Recently, Bianca Zander – author of the award-winning and slightly gothic The Girl Below – published her second novel, The Predictions, the story of one woman’s struggle to outrun the destiny that is predicted for her. It follows the story of Poppy, first as a teenage girl growing up in the Gaialands commune during the late 1970s when a stranger arrives, and then as a 20-something who followed her lover and fellow Gaialands runaway to London where he became part of the punk (and then hair metal) movement. The title of the book refers to a fortune which the commune newcomer Shakti gave to Poppy. There was one for each of the children who lived at Gaialands, drawn with inks and watercolours to represent the best and worst of what would come in their lives.
The main thing that attracted me to this book was the commune setting, especially in what was an interesting period in NZ’s history. I’ve always been fascinated with commune living and anyone living outside of the western ideal. Gaialands is the 70s version of sustainable, off-grid living, and I enjoyed the chapters that explored Poppy’s youth and the way she and the other children lived their daily lives.
Fiction set in New Zealand often doesn’t appeal to a wider audience, but as a significant amount of this book takes place in London, and the scenes in New Zealand have only a vague sense of place (it could easily be set somewhere in the US), I see no reason why the Predictions wouldn’t be enjoyed by anyone.
So much of this book is about the concept of letting go of the future to focus on the present. Poppy is so afraid of her prediction that she can’t relax and enjoy her life with her new baby. She is so wrapped up in stopping him becoming what her prediction says that her life unravels around her and she is a bystander to it. I was expecting this book to get quite dark and sinister, but it’s actually more mundane than that (the word “mundane” is not used as a negative). There’s a light, deft hand here, and without getting too dark it creates a much more engaging character.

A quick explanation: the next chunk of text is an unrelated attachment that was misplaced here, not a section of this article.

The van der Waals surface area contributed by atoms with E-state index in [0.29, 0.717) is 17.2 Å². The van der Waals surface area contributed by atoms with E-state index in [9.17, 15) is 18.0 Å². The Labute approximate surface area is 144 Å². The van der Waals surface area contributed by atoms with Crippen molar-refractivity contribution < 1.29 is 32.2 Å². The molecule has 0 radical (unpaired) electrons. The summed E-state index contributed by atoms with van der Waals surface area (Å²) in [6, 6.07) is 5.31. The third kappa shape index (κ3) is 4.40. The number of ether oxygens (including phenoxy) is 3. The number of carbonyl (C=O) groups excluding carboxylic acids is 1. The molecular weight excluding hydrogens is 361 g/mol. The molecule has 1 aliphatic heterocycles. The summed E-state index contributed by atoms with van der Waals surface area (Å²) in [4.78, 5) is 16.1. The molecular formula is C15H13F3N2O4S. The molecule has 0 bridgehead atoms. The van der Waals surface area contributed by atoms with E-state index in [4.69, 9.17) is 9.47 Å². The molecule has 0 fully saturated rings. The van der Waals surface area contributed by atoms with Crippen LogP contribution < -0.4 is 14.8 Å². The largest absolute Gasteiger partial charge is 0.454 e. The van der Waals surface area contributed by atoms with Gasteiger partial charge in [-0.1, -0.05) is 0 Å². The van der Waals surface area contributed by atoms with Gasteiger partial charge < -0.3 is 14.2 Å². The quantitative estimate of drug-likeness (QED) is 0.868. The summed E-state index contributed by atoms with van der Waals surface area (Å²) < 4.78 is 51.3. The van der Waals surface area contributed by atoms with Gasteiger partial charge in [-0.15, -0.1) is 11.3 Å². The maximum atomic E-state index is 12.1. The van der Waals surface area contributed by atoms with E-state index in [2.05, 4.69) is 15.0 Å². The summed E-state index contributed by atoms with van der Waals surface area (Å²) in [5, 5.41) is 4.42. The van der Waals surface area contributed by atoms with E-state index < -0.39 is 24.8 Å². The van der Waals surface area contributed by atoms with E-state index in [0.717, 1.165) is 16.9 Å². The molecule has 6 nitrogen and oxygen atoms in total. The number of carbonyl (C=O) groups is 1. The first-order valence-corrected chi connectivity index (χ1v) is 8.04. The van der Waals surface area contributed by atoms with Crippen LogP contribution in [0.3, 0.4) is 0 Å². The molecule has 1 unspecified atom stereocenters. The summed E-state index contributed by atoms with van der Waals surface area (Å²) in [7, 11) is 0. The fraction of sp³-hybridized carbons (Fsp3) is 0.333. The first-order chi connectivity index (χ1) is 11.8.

For a large portion of the book, Poppy is pregnant or dealing with her young son. I actually found the way the author wrote this to be quite fascinating. Poppy’s struggles with not sleeping, with getting Zachary to settle, they are perfectly “mundane” problems that other authors often gloss over, but written here with such a clarity it’s easy to see how Poppy’s mind is warped and tangled by her current, sleepless state.
My only complaint, and I feel it is a minor one, is that I didn’t think the story was as rooted in time as it could of been. Apart from the dates at the beginning of each chapter, there was little in the language, setting, description or tone that gave a sense of the period. I felt in particular that the London scenes where Fran and Poppy and Lucas were exploring the music scene could have been more rooted in the actual scene at the time, which was pretty charismatic and recognisable.
I also would love to read a sequel that dealt with the life of Fritz after he left the commune. But that’s just me being nosy!
Grab your copy of The Predictions from Amazon, or from NZ bookstores this month.
If you haven’t read it yet, you can pick up The Sunken, my dark fantasy novel, on Amazon now!
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